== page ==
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Regional Reviews: Los Angeles

Daddy Long Legs

Also see Sharon's review of Children of the Night

Megan McGinnis and Robert Adelman Hancock
Give John Caird and Paul Gordon a spunky, orphaned young lad, throw in a mysterious benefactor and a hint of deception, and get the hell out of their way. There's no ground that hasn't been covered many times before in Daddy Long Legs, but the story was made for Caird and Gordon to bring to the stage, and they do it impeccably.

For those unfamiliar with Jean Webster's 1912 young adult novel from which it was adapted, here's the set-up: Jerusha Abbott is the self-described "oldest orphan in the John Grier Home." She's sweet and spunky and has that instant likeability we generally expect in our parentless protagonists. Having taken her studies as far as she could take them at the Home, she is surprised to learn that one of the Home's trustees has offered to put her through college, so she may study to become a writer. Her benefactor wishes to remain anonymous - but she catches a glimpse of his tall, slim frame from behind, and decides to dub him "Daddy Long Legs." Her anonymous sponsor imposes several rules - she may never thank him, but she must write him monthly, informing him of how she is progressing. She is told that he won't read her letters (he just thinks it is good practice for her writing) and will certainly never reply.

And we're off on what is, basically, an epistolary musical. The hour-long first act is comprised of 15 songs, many of which are Jerusha's letters. Paul Gordon's lyrics here are everything lyrics ought to be - poetic, expositional, and revelatory of character. Jerusha has a charming personality, an honesty of expression, and a general sense of excitement. It's almost as if, having grown up in a repressive orphanage, Jerusha never really had the opportunity to express emotions, and she's feeling everything for the first time. The music itself - played by a six-person band, heavy on the strings - mirrors the emotions, often feeling warm, optimistic, and comforting. Megan McGinnis has a lovely clear voice, which she partners with a crooked smile that lights up the room, creating a spirited young woman. Put it all together and we see Jerusha grow and evolve, from awkward teenager who does not know how to address her nameless benefactor, to confident adult.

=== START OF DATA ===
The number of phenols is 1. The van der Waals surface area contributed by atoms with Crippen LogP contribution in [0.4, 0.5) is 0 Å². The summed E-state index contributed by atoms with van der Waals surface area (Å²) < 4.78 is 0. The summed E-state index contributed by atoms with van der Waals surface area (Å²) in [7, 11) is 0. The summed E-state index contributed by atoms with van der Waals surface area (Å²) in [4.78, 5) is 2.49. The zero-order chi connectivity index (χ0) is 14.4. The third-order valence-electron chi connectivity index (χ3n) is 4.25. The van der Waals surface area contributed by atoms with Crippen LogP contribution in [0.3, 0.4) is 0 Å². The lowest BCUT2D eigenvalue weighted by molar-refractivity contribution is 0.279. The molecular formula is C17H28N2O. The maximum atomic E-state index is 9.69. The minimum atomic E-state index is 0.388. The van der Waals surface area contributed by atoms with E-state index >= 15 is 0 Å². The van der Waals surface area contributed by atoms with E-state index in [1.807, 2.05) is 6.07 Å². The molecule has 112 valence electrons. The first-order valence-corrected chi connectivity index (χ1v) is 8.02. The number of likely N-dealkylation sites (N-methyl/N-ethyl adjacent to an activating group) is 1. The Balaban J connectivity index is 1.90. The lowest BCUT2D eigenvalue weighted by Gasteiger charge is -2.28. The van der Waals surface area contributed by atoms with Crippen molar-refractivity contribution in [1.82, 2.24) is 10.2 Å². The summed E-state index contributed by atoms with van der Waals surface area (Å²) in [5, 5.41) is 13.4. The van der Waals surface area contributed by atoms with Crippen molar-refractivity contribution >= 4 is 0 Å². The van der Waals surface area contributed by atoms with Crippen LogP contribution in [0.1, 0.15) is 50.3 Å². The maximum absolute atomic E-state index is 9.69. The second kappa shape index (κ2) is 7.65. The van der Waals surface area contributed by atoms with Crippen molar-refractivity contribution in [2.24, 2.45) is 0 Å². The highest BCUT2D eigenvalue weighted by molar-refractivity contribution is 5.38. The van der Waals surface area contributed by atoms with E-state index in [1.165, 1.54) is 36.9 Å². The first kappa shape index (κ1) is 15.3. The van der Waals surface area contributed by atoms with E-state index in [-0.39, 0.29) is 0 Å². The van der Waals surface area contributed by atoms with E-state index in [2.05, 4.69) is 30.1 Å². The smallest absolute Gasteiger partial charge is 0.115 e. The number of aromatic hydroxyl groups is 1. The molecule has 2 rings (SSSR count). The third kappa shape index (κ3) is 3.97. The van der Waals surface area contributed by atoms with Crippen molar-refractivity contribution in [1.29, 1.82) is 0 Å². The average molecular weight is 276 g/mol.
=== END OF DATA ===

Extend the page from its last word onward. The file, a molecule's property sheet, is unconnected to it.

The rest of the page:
And her benefactor sees it too. Despite his representation to the contrary, we see (very early on) that he does read her letters. We also see that he isn't the old man she presumes him to be. And as Jervis reads Jerusha's letters, he drafts - but doesn't send - several letters in response. Because Jervis, somewhat against his will, finds himself attracted to the wit, intelligence and increasing confidence of the young woman who is writing him monthly.

Even if you aren't familiar with the novel, you can pretty much see where this is heading - although credit must be given to Caird and Gordon for taking it there at a proper pace and with a solid amount of character development. When Jervis finds an excuse to meet Jerusha as himself, rather than identifying himself as her sponsor, it sets up a letter in which Jerusha excitedly writes about the man she just met. And while Jervis is pleased that she likes him and impressed at how perceptive she is about him, he also has the good sense to be ashamed that he is reading private thoughts which were never intended for his eyes. And it is this deception, this breach of trust, that sets up the real conflict in the piece, which has to be overcome if Jervis and Jerusha are going to end up together (or even just end up as friends).

Robert Adelman Hancock isn't quite as strong in his role as McGinnis is in hers. Hancock's voice blends very well with McGinnis's when Jervis is reading the letters Jerusha is writing, but grates a bit in his solo numbers. It probably doesn't help that Jervis's theme song, "Charity," is the weakest in the score - failing to convey, until its second act reprise, Jervis's political philosophy motivating his conduct and his complex feelings about charitable acts.

Caird's direction deftly handles a two-person musical in which the characters seldom interact. (It makes you wonder what he'd do with The Last Five Years.) But there are brilliant reactions all around - at one point, laughs are earned by how quickly Jervis grabs a pen to respond to a letter of Jerusha's. David Farley's set - in which Jervis is confined to an elevated library, while Jerusha's world is made up of trunks littering the floor - tells all in an economy of space. And Paul Toben's lighting runs the gamut from an idyllic farm to cold reality.

So, yes, with its sparkling female protagonist, its mysterious wealthy gentleman, its love story based on intellectual attraction, and its emotional betrayal, Daddy Long Legs is a great big "chick musical" softball just hanging there over the plate - and Gordon and Caird hit it right out of the park.

Daddy Long Legs runs through November 8, 2009 at the Rubicon Theatre in Ventura. For tickets and information, see

Rubicon Theatre Company - Karyl Lynn Burns, Producing Artistic Director; James O'Neil, Artistic Director - presents Daddy Long Legs. Music and Lyrics by Paul Gordon; Book by John Caird; Directed by John Caird; Musical direction by Laura Bergquist; Orchestrations by Paul Gordon. Associate Director Nell Balaban; Scenic and Costume Designer David Farley; Lighting Designer Paul Toben; Sound Designer Jonathan Burke; Prop Supervisor T. Theresa Scarano; Production Manager Christina M. Burck; Production Stage Manager Jaimie L. Johnson; Hair and Makeup Supervisor David Reynoso; Publicist David Elzer/DEMAND PR

Robert Adelman Hancock - Jervis
Megan McGinnis - Jerusha

Photo: Jeanne Tanner

- Sharon Perlmutter

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